-- Michael Beasley has spent the last two months volunteering seven days a week in southeastern Iowa for presidential candidate Bernie Sanders. The 23-year-old is one of over 7,000 volunteers the Sanders campaign says is working throughout the state to reach out to potential caucus-goers leading up to the Feb. 1 caucus.
"I really just do whatever I can. I have my degree in art so I make a lot of signs. I make a lot of phone calls. I do data entry from our events. We just have a lot of fun," Beasley told ABC News.
The Sanders and Clinton campaigns currently have 17 Iowa field offices. Martin O'Malley's ground game is also statewide, with three field offices and more in the works. These campaigns have been organizing in Iowa for months, if not years. So, with the looming prospect of a Joe Biden presidential run, it's no surprise his advisers are reaching out to their Iowa supporters to see how viable a victory would be announcing 100 days out.
“Most people in the country haven’t been seeing ads for four months already. That’s not the case in Iowa where the ship may have sailed for a late addition to the race," said a close friend of the Biden family who requested he remain anonymous.
This Iowa politico told ABC News he recently spoke to the Biden family and laid out the difficulties of winning. He told them he's been impressed by the operations of the Clinton, Sanders and O'Malley campaigns and their growing staff of organizers and volunteers.
"They’ve been in every community from Sioux City to Council Bluffs to Cedar Rapids to Davenport to Des Moines," said Clinton's Iowa Communications Director Lily Adams, speaking about the campaigns supporters. "They’ve been there building those relationships we know are critical to winning on caucus night.”
The Democrats running for president have also locked up many of the major endorsements in Iowa in addition to hiring the top staff in-state.
"The governor has been here more than any other candidate," Kristin Sosanie with the O'Malley campaign told ABC News. "We’re focused on small events, getting to as many counties as possible, and having those one-on-one events with folks. This weekend will be his 15th trip the state and we’ve been to 40 counties.”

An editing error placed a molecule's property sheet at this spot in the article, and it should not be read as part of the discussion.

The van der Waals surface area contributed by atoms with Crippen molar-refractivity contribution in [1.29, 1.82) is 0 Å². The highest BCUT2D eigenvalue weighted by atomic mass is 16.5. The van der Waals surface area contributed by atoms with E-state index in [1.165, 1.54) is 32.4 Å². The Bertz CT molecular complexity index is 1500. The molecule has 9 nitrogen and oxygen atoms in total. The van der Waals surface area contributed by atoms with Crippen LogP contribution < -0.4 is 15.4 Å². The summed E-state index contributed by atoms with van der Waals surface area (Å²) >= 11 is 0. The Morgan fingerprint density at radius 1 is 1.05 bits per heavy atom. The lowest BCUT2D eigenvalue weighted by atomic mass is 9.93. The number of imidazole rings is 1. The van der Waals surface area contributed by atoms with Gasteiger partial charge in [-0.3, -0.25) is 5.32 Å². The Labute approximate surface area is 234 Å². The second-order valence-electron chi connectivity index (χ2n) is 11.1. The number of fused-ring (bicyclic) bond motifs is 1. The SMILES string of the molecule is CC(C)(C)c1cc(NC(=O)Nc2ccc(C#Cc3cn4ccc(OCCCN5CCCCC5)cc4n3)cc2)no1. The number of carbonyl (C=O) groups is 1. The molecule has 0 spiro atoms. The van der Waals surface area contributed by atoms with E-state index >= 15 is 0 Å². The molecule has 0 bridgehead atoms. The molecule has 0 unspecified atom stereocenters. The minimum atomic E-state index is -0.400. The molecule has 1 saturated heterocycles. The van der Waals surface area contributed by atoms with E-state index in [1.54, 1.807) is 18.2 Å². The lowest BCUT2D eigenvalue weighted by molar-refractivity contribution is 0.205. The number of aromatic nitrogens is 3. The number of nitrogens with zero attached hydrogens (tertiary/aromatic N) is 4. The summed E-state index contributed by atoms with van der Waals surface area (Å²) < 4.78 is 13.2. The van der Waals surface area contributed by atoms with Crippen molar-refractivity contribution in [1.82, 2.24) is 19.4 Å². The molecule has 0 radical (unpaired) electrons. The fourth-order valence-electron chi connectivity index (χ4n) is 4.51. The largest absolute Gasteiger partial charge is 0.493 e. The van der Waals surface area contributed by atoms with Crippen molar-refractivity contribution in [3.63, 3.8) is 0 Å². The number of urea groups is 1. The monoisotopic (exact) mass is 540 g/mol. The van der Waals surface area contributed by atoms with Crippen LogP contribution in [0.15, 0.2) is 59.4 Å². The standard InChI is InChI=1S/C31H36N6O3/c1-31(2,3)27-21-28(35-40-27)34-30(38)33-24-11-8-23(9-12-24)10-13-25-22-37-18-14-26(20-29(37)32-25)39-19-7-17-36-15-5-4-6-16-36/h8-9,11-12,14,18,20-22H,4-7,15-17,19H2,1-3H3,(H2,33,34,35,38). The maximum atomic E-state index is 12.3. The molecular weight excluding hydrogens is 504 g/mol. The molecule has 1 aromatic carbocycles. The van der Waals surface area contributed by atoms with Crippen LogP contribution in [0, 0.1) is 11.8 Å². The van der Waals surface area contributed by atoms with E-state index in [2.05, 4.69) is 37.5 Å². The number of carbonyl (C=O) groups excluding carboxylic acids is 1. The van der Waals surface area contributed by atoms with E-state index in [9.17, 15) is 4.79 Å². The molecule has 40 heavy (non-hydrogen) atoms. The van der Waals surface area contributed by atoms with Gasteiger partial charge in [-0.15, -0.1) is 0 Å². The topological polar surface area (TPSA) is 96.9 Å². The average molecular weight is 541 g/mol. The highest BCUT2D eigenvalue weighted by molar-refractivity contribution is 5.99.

The Sanders campaign has shown you don't need a lot of time to build a successful Iowa campaign. In four and a half months, their candidate has pulled even with Hillary Clinton in some Iowa polls.
“We feel good not only with what we’ve built, but we feel good about the quality of people we have out there," said Pete D'Alessandro, the Iowa Campaign Coordinator for Sanders.
Grant Woodard, a veteran of Democratic politics in Iowa, said while it would be difficult for Biden to win the Iowa Caucus, it wouldn't be impossible because he has the benefit of being the vice president. But the logistics of putting together a staff takes time.
“If he magically decided to get in today and you do have your top-level staff, you’re still looking at a good month and a half minimum to try and put together a field program with people on the ground and I haven’t heard anything that that’s occurring," Woodard said.
Iowan's tend to make their decisions late, according to Woodard, so there may be a large number of Democrats still "shopping" for a candidate. But time is not on the VP's side, especially with the Iowa Democratic Party's Jefferson Jackson Dinner occurring this Saturday night in Des Moines. Six thousand Democrats from across the state are set to fill Hy-Vee Hall and will hear speeches from the four Democrats currently in the race for president.
Hillary Clinton, Bernie Sanders, Martin O'Malley and Lincoln Chafee will address the crowd for roughly 20 minutes each. Chafee is the only Democrat in the race without an Iowa office and his campaign could not be reached for comment regarding their Iowa organization.
For the current national Democratic frontrunner Hillary Clinton, who will have President Clinton in the audience cheering her on, the Jefferson Jackson Dinner is an opportunity to convince those still on the fence.
“We made Iowa a priority from day one. We’ve competed very hard here and we’ll continue to do the work that we know Iowans expect. There are no shortcuts," Adams said.